Cold chain delivery problems for up to 25 general practices
The Health Service Executive (HSE) will be in contact with about 65 smaller general practices to arrange vaccine deliveries next week following significant distribution issues, affecting up to 800 people on their lists in the over 85 age group, HSE Chief Executive, Paul Reid, promised yesterday.
He said they knew it was going to be difficult with smaller practices.
They were also aware that cold chain delivery problems had emerged this week for another 20 to 25 practices. He told the latest HSE briefing that they were working with those practices “as we speak” to arrange distributions that had been missed, or “a volume that had not arrived to the extent that had been expected”.
They were getting “a lot of GP queries this week” but he said the vast majority of over 85s, totalling 72,500, would be vaccinated by the end of the week.
The delivery model for vaccines to GPs was working, he believed, but acknowledged that they had encountered significant issues across a range of GP practices.
They had also finalised arrangements for those who were bed or house bound. The HSE were working on an estimate of between 4,000 and 5,000 people in this category for vaccination with the support of the National Ambulance Services (NAS).
The first two weeks of the three-week delivery cycle for the over 85s had gone “reasonably well”. Reid said they were working with about 1,300 general practices overall. In week one they had worked with 255, in week two 500 and this week, with 542 practices.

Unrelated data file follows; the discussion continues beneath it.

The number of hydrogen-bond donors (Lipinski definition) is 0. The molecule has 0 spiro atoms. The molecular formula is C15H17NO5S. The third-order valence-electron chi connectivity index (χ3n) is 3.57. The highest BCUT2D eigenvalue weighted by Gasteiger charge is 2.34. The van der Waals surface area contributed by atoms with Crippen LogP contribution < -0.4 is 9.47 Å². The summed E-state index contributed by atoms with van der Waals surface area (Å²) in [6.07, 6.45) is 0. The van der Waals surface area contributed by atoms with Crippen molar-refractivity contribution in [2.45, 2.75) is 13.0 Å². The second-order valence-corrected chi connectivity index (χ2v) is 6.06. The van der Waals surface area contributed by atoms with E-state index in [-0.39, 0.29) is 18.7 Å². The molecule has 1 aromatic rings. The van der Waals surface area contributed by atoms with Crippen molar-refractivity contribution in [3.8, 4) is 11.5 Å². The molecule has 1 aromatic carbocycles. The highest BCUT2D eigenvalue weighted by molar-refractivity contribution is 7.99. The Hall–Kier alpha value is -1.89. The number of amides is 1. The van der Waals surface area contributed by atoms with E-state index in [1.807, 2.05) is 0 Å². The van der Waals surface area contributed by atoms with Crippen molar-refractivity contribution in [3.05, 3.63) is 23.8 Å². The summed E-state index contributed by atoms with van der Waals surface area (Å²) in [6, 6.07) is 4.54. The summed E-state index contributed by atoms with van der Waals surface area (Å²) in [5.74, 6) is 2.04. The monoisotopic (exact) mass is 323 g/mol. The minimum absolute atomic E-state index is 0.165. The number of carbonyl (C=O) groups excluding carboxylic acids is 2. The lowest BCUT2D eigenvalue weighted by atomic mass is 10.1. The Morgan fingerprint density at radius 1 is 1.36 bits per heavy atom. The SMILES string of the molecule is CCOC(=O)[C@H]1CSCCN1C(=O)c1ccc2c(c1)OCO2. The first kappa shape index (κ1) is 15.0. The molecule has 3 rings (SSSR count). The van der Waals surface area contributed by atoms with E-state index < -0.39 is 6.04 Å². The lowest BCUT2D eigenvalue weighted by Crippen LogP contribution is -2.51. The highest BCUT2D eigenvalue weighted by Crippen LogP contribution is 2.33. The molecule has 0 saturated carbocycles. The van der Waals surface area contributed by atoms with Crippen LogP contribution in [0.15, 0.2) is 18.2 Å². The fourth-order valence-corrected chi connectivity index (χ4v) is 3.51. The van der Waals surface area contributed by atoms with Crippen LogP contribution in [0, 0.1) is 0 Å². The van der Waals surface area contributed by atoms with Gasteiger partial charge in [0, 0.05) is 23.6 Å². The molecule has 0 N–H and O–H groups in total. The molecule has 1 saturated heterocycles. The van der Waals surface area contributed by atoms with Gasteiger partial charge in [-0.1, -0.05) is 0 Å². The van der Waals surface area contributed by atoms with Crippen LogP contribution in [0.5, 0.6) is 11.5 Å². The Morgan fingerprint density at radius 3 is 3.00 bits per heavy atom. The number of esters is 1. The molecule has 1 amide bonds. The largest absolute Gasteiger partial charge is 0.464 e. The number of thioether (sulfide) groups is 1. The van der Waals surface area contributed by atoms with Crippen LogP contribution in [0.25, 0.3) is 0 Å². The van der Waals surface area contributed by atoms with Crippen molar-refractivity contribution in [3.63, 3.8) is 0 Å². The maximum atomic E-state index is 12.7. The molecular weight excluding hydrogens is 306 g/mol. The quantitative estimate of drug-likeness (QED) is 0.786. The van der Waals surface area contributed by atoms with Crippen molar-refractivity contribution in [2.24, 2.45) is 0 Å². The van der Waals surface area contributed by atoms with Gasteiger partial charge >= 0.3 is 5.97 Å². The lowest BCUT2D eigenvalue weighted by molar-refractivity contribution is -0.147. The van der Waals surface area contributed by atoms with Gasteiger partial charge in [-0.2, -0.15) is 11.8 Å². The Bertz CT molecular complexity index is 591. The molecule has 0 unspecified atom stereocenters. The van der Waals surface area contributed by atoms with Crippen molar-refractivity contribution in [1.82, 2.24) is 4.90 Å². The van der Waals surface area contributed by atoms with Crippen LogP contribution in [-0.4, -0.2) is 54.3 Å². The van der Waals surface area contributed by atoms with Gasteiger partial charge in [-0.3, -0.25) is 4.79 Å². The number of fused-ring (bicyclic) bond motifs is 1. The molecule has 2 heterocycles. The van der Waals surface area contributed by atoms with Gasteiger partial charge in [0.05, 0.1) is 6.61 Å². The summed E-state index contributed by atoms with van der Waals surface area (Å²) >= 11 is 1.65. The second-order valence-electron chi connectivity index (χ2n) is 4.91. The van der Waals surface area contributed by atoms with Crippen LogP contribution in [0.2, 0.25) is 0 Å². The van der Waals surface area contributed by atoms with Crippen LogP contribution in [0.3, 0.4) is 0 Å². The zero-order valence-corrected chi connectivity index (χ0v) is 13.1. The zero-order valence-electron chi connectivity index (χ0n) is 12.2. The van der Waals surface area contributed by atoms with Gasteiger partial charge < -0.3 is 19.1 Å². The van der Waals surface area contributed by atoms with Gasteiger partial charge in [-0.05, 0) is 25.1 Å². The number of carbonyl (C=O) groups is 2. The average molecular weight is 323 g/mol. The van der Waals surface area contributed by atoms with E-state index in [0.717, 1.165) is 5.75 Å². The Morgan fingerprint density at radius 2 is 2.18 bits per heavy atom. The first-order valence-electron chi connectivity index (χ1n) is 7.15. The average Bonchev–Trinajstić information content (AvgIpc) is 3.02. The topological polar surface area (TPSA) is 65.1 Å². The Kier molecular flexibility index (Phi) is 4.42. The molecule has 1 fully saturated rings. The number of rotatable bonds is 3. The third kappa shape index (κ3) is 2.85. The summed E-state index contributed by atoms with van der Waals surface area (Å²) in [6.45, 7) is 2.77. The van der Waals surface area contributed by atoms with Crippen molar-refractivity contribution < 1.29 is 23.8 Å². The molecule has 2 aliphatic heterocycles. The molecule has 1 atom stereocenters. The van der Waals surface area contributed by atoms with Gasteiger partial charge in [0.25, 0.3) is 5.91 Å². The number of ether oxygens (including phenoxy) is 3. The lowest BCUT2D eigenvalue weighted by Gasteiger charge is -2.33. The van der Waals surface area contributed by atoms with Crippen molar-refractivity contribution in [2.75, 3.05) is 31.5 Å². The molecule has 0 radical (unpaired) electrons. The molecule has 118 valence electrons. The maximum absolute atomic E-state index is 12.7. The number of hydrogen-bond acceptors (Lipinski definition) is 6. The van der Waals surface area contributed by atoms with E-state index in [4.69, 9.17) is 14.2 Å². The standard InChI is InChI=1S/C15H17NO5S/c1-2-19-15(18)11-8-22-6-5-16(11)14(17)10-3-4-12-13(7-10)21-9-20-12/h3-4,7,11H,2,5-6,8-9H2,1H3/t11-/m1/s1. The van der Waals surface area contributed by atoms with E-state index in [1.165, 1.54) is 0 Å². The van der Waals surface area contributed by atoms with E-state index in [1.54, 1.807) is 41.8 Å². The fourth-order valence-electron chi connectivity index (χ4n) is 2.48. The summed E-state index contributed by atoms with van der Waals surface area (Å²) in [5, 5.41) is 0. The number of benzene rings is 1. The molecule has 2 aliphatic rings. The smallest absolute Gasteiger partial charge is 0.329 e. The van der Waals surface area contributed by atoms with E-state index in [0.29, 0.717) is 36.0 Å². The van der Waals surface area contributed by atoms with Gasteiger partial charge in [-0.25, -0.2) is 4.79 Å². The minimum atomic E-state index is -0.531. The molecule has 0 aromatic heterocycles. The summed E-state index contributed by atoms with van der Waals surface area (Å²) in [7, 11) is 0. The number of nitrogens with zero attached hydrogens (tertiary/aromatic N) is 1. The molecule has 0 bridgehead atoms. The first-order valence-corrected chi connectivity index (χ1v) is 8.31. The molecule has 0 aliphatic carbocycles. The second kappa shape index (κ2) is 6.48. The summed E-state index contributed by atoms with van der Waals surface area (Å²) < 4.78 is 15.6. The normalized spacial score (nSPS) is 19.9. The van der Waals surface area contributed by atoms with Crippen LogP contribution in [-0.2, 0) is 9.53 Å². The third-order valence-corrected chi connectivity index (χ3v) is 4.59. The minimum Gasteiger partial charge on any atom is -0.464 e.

He added that AstraZeneca had advised the HSE of vaccine supply interruptions but committed to the ordered volume expected over the three-week period.
The briefing heard that identification of those aged between 16 and 69 in the newly prioritised vaccine allocation group, with very high risk conditions – termed as ‘Cohort 4’ –was underway.
Dr Colm Henry, Chief Clinical Officer said the HSE had written to hospitals to try to identify as many patients as possible in the ‘very high risk multiple disease group’, who were mostly treated through hospital systems and specialists, so they could begin scheduling inoculations for some of this group next week. The HSE would also be contacting patient advocacy organisations to trace eligible patients.
He added that he would be contacting Clinical Directors in hospitals this evening and tomorrow, as well as the GP community to advise them of the plans.
Dr Henry stressed the difficulties faced in identifying this group in the absence of a national disease register.
While Reid also underlined that this was a more complex group, they were working to identify those patients and to establish the most appropriate place for vaccinations to be administered to this medically vulnerable group.